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Investigation Reveals Hot Air Balloon Pilot Had Drugs in System at Time of Crash


Alfred “Skip” Nichols had an array of drugs in his system at the time of the balloon crash in Texas that killed him and 15 others on July 30th, according to reports. Investigative records show that Nichols’ past included multiple drug and traffic related offenses.

Details of the Texas Hot Air Balloon Accident

The hot air balloon crashed at 7:45 am on July 30th after striking a power line near Lockhart, Texas. The balloon burst into flames and crashed into a nearby pasture, killing all 16  persons on-board.

Investigators claim that the balloon, owned by Heart of Texas Hot Air Balloon Rides, had “no evidence of pre-existing failures, malfunctions or problems”.

Heart of Texas Hot Air Balloon Rides is owned by the deceased pilot’s mother.

According to the Balloon Federation of North America, this was the deadliest balloon crash to ever occur in the Western Hemisphere.

About the Hot Air Balloon Pilot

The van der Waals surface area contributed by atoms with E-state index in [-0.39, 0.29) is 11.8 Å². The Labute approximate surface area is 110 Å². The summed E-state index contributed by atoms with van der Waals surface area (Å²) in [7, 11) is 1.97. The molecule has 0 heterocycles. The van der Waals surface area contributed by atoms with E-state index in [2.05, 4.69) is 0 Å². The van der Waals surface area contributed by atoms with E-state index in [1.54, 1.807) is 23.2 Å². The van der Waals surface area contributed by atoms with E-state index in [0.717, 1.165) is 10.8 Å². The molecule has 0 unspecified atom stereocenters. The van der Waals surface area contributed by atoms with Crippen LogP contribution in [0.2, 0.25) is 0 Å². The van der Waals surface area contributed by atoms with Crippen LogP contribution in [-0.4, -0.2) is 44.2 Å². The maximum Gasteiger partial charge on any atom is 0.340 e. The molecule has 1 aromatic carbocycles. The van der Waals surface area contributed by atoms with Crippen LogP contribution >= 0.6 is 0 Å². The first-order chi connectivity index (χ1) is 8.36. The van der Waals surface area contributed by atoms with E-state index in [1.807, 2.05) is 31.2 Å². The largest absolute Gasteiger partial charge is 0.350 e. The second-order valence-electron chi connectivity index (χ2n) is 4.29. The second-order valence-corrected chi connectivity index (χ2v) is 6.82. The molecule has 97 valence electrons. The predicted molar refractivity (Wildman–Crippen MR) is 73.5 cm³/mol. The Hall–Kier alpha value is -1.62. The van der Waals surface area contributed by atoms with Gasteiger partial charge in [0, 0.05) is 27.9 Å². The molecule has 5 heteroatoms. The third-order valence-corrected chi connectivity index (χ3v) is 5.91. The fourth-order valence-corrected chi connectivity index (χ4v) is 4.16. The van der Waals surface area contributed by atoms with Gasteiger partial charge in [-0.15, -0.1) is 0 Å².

Reuters News reports that documents released by the NTSB last week show that the 49 year old pilot, Alfred Nichols, had oxycodone in his system at the time of the crash, as well as other drugs such as ADHD medication and antidepressants. FAA guidelines indicate that pilots under the influence of sedatives, such as oxycodone and most antidepressants, should not fly.

Investigative records show that Nichols had previous convictions and two periods of incarceration.

Missouri St. Louis County records show that Nichols had pleaded guilty to charges of drunk driving at least three times between 1990 and 2010. In 2000, he went to prison after pleading guilty to a charge of drug distribution.

The drunk driving conviction from 2010 sentenced him to seven years in prison, yet he was released on parole in 2012.

Hot Air Balloon Crash Statistics

From 1964 to 2014, the NTSB has investigated 775 hot air balloon crashes in the United States. 70 of the 775 crashed involved fatalities.

16 people died in hot air balloon crashed from 2002 to 2012, according to the National Transportation Safety Board (NTSB).

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